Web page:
I'm learning... I'm learning here!
But don't forget this is my first Jeep. I never have one before. Honestly, when you bought you're first Jeep, you were able to differentiate a 99 engine from a 2000 just by looking at it?
Also, Jeeps has the reputation to be a "rustic" car, easy to fix with a screwdriver and duct tape. Yes, the wire with red connections raised a red flag but I told myself: "Oh well, it is probably something the previous owner fixed by himself".
As for the A/C compressor, the dealer disclosed this information to me. He has it replaced when he bought the car, since the original one was not working. It was done by a third party, which explains why it's an aftermarket one, and that probably also explain the bracket, else hoses will be rubbing against the wheel.
The thing here is I'm from a different culture. In Europe, you have pros, you have rights and you can count on it. When I'm going to buy a car from a dealer, I know he is a pro and if there is any issue, I backed up with the law, not by a lawyer, the law. Swapping engine is illegal, point. You go to court, you are sure to win, that's the law. So basically, you can buy in confidence without having to check every inch of the vehicle before buying it.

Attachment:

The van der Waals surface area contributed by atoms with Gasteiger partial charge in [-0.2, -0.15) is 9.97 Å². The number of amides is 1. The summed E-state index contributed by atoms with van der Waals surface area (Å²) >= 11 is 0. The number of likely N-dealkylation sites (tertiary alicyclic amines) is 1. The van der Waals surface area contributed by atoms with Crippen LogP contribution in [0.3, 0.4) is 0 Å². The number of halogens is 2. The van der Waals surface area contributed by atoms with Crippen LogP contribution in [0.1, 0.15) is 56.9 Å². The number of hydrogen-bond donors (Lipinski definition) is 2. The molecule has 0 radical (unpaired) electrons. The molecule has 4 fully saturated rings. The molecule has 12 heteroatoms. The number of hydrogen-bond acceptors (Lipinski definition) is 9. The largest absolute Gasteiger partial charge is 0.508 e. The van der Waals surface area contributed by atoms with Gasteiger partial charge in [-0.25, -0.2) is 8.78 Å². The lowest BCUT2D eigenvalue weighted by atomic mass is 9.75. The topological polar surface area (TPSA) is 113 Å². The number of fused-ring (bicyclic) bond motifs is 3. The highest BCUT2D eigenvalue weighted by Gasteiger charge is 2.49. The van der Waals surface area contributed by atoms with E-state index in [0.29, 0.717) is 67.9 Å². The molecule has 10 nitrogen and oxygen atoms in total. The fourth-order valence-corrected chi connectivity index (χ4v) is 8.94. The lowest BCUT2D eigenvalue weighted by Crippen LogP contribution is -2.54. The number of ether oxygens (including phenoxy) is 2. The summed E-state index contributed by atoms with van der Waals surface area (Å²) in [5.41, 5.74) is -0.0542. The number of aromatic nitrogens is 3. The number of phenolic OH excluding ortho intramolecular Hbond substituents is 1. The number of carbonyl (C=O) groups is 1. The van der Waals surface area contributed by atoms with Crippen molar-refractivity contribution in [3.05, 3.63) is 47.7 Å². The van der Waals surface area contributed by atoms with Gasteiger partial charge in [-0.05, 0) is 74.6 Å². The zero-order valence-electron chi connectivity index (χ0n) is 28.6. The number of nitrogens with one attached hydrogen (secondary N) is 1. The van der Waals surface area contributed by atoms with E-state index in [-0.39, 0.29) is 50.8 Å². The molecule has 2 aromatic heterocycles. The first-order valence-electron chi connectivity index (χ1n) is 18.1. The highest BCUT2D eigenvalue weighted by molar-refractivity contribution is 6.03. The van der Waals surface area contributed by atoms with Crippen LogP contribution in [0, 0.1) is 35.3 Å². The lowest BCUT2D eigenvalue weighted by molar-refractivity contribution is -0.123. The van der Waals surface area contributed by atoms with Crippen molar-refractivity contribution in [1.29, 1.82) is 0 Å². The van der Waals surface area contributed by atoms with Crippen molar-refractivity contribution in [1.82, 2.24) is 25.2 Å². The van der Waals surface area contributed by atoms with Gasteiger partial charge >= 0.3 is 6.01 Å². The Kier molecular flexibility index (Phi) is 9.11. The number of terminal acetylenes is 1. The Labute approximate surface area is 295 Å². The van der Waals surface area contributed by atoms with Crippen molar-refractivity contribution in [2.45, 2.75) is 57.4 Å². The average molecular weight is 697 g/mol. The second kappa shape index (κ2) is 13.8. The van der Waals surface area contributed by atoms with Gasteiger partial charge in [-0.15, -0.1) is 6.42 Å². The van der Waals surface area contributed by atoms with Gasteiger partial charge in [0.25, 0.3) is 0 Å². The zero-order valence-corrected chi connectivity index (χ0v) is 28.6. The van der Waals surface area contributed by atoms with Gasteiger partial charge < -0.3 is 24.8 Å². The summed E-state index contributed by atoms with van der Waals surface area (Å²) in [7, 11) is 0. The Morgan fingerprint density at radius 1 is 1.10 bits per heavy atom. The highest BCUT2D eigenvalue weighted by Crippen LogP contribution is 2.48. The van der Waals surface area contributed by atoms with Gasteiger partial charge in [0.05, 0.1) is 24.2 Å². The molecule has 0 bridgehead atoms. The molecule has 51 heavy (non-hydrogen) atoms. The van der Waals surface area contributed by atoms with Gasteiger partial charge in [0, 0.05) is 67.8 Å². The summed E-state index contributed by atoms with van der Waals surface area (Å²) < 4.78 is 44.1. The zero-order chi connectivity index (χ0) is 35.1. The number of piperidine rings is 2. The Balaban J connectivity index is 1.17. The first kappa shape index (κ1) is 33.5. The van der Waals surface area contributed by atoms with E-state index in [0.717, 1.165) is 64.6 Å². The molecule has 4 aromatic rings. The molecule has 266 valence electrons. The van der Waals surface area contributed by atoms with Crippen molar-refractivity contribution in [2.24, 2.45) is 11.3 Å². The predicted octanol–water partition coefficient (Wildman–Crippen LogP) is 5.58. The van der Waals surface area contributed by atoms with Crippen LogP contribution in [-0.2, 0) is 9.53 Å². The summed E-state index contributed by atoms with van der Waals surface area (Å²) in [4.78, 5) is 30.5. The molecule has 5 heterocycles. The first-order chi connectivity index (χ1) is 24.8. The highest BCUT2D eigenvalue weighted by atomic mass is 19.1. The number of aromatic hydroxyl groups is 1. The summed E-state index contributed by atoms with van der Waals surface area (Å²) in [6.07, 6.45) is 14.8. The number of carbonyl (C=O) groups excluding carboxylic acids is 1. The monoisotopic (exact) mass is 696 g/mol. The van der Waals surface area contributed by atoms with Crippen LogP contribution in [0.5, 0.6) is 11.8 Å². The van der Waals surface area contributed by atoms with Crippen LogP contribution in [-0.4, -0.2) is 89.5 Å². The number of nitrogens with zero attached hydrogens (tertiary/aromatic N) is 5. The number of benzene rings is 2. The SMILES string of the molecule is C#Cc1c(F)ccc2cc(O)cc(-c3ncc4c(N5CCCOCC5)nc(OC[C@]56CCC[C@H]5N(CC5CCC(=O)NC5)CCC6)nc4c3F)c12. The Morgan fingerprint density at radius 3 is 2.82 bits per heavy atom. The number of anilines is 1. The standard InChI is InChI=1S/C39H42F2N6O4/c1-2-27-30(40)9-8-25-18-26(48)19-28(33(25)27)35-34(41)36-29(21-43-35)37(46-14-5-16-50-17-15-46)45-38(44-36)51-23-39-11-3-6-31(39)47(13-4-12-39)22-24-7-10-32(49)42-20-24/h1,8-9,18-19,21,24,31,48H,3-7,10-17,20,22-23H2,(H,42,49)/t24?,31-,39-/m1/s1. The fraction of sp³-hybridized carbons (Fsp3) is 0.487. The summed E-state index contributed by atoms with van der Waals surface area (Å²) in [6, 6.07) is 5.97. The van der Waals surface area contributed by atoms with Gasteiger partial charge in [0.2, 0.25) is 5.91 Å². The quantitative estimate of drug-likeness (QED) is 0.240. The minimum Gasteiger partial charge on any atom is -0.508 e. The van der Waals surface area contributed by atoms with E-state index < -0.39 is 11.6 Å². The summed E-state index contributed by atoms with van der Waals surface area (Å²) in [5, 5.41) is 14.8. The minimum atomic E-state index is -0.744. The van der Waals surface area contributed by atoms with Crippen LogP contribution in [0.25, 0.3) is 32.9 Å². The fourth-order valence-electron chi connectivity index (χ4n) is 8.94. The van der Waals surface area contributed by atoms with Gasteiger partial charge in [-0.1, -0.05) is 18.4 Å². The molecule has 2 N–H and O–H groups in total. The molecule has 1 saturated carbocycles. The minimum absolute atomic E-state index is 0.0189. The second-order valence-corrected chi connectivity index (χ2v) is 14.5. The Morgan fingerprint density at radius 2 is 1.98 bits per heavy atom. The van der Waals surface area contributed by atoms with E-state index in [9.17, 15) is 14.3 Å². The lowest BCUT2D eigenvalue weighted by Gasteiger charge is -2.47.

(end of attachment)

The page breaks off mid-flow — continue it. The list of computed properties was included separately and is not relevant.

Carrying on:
Anyway, that said, I was able to find and check the VIN on the frame and the good news it it's matching the rest of the VIN on the body of the car. As for the engine, I have two numbers. 903MX12 as mentioned before and XP465901, which based on a VIN decoder I found somewhere else, relate to a 99 (X) serial number.
I check the dealer on the Better Business Bureau and he is rated A+ with no complains for the last 36 months (standard length). So somebody mentioned earlier, maybe he didn't pay attention and didn't saw the engine swap. Which I find difficult to believe as a Jeep specialist.
Anyway, if I'm correct, the dealer is supposed to do (take?) due diligence (which is something that never does normally), to be sure that the car he is selling is the right one.
Also, he misrepresented the vehicle, since he never mentioned to me that the engine was a 99 one.
Also, this problem is now my problem because if I try to sell the car now, and somebody discover the problem, I'm the one liable for it. So I think I have a case here...
Now I'm wondering which approach I should take. Contact the dealer, explain the problem and ask him what he wants to do to solve it. But if he is dishonest, that will tip him and give him time to be prepared or... Contact a lawyer and have him contact the dealer directly.